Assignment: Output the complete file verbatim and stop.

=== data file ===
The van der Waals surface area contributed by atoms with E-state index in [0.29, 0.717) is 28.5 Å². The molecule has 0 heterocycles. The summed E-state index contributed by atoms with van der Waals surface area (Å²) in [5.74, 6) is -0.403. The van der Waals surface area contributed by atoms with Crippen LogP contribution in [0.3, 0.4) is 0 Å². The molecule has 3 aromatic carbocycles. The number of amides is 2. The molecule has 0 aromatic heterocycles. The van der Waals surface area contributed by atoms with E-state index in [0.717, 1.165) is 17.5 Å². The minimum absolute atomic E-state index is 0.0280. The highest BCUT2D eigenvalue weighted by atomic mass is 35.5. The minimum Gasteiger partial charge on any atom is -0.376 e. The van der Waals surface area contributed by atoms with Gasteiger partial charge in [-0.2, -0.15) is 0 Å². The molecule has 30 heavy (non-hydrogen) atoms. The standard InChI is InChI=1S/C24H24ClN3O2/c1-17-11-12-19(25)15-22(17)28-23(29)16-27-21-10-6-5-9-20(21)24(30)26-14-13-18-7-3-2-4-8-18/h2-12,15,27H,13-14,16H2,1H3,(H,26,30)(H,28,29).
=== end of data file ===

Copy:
The van der Waals surface area contributed by atoms with E-state index in [0.29, 0.717) is 28.5 Å². The molecule has 0 heterocycles. The summed E-state index contributed by atoms with van der Waals surface area (Å²) in [5.74, 6) is -0.403. The van der Waals surface area contributed by atoms with Crippen LogP contribution in [0.3, 0.4) is 0 Å². The molecule has 3 aromatic carbocycles. The number of amides is 2. The molecule has 0 aromatic heterocycles. The van der Waals surface area contributed by atoms with E-state index in [0.717, 1.165) is 17.5 Å². The minimum absolute atomic E-state index is 0.0280. The highest BCUT2D eigenvalue weighted by atomic mass is 35.5. The minimum Gasteiger partial charge on any atom is -0.376 e. The van der Waals surface area contributed by atoms with Gasteiger partial charge in [-0.2, -0.15) is 0 Å². The molecule has 30 heavy (non-hydrogen) atoms. The standard InChI is InChI=1S/C24H24ClN3O2/c1-17-11-12-19(25)15-22(17)28-23(29)16-27-21-10-6-5-9-20(21)24(30)26-14-13-18-7-3-2-4-8-18/h2-12,15,27H,13-14,16H2,1H3,(H,26,30)(H,28,29).